Three middle schools to get after-school program
By Phyllis Moore
Published in News on January 25, 2005 2:03 PM
An after-school program designed to improve end-of-grade test scores for middle school students has been funded through a grant and is drawing support from several groups.
The Wayne County public schools and Wayne County 4-H collaborated in obtaining a 21st Century Learning Communities Grant, which is worth $400,000 over the next four years.
Howard Scott, director of the Wayne County Cooperative Extension Service, said representatives of several organizations gathered last spring to discuss the needs of young people in the county. The greatest need, he said, was an after-school program for middle school youth.
Three middle schools would particularly benefit from such a service, Scott said. When the group learned that grant money was available through the state Department of Public Instruction, a proposal was submitted.
The program began this month at Brogden, Dillard, and Goldsboro middle schools.
Dr. Ruby Bell, director of the middle grades for the school system, said the emphasis is on raising test scores.
"With 'No Child Left Behind,' the majority did not meet those standards," she said. "Our mission and focus is to improve performance for students that perform at levels 1 and 2."
The goal is to raise the scores so that students earn a "3" or "4" on the mandated tests.
Dr. Bell said the after-school program goes beyond academics into such areas as drama, arts, and dance. It is also designed to improve attitudes and behaviors in the youth, and encourages parent involvement.
Several groups are supporting the project. While Wayne County 4-H runs the after school program itself, the Family Y is sponsoring a mentoring program, Scott said.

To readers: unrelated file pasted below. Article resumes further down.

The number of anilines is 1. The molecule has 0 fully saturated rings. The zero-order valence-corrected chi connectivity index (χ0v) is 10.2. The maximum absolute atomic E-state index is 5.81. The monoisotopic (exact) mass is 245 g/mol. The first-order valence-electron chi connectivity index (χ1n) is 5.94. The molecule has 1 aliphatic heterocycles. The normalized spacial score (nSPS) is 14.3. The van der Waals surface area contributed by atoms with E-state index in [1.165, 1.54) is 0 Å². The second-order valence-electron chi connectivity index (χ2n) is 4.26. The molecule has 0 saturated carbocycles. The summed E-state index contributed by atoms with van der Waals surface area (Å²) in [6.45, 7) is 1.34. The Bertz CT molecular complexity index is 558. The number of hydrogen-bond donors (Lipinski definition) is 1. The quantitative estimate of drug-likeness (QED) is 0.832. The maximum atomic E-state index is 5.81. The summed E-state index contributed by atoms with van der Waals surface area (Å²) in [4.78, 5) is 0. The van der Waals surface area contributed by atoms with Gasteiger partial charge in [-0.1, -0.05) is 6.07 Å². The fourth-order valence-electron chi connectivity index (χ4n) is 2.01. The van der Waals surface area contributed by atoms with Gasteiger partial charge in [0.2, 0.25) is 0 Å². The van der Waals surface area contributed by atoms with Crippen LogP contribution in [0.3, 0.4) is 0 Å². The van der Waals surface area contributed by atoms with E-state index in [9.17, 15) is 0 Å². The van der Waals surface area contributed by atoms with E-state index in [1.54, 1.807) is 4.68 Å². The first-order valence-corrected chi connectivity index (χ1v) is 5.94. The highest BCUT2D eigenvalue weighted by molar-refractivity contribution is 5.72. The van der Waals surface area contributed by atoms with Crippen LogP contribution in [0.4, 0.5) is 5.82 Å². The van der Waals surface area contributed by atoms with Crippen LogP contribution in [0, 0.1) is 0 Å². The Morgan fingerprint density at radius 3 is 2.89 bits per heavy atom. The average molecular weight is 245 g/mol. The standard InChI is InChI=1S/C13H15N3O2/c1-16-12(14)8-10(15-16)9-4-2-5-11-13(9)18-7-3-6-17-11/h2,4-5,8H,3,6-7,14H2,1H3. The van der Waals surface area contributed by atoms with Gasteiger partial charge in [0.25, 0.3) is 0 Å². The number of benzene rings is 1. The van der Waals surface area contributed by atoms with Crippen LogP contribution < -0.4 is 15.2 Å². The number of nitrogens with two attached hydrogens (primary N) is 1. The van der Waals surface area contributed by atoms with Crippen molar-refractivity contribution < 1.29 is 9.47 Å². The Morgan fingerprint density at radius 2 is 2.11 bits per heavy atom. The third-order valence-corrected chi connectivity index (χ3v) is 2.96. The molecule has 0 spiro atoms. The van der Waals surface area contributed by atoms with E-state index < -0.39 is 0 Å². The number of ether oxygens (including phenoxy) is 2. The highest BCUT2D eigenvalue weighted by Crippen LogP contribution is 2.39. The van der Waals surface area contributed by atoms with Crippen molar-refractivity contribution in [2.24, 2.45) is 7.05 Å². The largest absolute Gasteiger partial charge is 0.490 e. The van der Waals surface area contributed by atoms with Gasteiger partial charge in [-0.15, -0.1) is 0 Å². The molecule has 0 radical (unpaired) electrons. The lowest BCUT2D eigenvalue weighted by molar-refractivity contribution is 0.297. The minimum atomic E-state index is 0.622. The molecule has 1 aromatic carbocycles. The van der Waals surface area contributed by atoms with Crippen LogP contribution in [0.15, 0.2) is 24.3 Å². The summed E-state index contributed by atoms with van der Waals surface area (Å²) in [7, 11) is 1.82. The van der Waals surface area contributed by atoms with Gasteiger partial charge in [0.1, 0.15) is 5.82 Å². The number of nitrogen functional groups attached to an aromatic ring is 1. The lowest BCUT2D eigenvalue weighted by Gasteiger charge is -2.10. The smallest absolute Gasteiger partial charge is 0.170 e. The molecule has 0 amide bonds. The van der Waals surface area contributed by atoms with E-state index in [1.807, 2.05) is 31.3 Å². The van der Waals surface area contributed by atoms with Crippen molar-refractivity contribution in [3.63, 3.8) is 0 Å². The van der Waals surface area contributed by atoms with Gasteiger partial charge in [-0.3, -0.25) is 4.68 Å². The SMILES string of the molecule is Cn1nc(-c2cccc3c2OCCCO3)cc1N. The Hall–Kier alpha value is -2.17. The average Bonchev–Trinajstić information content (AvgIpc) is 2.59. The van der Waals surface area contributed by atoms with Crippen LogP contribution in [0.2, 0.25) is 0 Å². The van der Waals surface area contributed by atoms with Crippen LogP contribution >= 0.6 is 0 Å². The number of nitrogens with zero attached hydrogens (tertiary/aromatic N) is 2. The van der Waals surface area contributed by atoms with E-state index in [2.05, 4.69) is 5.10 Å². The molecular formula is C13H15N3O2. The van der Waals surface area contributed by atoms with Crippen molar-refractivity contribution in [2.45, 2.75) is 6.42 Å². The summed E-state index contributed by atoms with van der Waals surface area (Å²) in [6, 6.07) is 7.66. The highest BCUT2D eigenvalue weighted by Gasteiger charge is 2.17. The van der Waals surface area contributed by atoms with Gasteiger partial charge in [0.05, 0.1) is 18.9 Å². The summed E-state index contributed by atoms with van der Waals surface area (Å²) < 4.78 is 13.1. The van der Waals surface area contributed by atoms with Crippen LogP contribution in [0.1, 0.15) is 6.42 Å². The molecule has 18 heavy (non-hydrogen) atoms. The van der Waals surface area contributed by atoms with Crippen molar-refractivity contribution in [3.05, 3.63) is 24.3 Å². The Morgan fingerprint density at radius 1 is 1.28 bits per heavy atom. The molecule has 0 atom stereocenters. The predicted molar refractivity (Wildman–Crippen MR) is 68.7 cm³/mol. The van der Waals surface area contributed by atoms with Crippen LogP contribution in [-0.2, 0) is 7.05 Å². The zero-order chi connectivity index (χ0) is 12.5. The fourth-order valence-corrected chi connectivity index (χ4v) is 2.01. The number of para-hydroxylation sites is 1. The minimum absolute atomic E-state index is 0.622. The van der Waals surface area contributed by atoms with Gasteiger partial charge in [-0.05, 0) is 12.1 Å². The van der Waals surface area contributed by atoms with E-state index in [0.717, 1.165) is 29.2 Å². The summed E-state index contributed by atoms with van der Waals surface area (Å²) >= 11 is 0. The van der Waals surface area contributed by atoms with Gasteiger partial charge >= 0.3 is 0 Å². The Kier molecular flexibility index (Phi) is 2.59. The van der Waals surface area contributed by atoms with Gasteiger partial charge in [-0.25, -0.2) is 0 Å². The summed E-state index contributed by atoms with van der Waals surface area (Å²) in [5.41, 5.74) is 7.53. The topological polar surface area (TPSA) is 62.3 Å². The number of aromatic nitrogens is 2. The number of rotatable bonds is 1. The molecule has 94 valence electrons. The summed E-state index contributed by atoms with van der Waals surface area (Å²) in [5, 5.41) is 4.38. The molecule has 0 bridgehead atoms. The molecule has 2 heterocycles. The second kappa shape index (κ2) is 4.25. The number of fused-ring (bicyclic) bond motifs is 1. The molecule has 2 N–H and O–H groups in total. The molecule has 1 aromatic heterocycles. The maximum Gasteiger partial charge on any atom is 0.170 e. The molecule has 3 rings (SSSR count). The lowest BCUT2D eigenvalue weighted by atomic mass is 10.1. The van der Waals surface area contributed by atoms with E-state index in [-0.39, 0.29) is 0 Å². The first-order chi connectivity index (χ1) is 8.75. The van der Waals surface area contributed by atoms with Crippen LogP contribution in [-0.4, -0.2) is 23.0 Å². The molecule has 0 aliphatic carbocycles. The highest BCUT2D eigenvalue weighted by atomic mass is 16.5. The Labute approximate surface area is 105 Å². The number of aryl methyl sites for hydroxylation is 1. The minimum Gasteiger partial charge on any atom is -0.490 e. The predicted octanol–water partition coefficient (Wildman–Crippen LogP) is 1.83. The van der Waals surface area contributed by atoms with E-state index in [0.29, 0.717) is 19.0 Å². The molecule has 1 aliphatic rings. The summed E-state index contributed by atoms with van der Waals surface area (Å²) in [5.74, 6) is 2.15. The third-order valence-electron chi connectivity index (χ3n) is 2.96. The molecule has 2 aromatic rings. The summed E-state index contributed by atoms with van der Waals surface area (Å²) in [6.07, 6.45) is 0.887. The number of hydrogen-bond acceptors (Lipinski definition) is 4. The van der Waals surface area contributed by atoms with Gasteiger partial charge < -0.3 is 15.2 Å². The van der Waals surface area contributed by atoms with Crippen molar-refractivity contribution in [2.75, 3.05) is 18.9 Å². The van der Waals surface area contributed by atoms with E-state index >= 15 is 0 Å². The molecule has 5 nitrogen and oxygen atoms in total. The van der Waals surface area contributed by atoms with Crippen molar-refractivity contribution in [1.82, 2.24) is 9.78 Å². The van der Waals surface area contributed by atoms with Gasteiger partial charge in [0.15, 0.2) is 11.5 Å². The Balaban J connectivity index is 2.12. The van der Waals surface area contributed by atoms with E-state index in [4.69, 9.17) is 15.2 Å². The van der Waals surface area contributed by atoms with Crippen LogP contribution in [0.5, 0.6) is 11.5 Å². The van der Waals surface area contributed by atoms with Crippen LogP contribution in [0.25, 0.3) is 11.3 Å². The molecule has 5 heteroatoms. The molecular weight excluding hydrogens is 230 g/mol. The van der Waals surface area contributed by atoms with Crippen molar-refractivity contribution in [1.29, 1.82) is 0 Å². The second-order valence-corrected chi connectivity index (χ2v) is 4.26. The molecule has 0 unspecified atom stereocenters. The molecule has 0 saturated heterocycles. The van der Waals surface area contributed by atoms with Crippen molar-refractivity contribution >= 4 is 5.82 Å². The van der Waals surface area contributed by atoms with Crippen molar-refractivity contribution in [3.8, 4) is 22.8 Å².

"High school students will go through training and mentor the students," he said.
Communities in Schools will back a leadership development program for students, with the Boys and Girls Club to provide leisure recreation and fitness.
Rebuilding Broken Places and Wayne Uplift will take care of the adult component, Scott said, working to involve parents in supporting their children.
The program also consists of tutoring and will carry over into "Saturday Academies" at the schools to further shore up the academic skills. There are plans to offer programs during the summer, also.
"We're not making it just 'going to school,'" Scott said. "It's got to be adjusted to the needs of the young people."
Dr. Bell said letters have been sent out to parents of students who scored lower on the math and reading tests last year. Home visits have also been made to communicate the important role the program can play in this year's scores.
Scott said right now, because of the grant's guidelines, the after-school program can only accommodate those students who scored "1" or "2" on the end-of-grade tests. The ratio of staff to students is expected to be 1 to 15.
"This will give us more intense enrichment and also allow us to work closer with the students," Dr. Bell said. "I think this is a wonderful program. I'm looking forward to the successes it can produce for us."
Scott said an advisory committee is also being organized, made up of students and other stakeholders from each school. The committee will meet periodically to assess the progress and customize the program as needed.
"We wanted this program to be the grass roots," he said. "We have to know what the needs are in order to respond to them."
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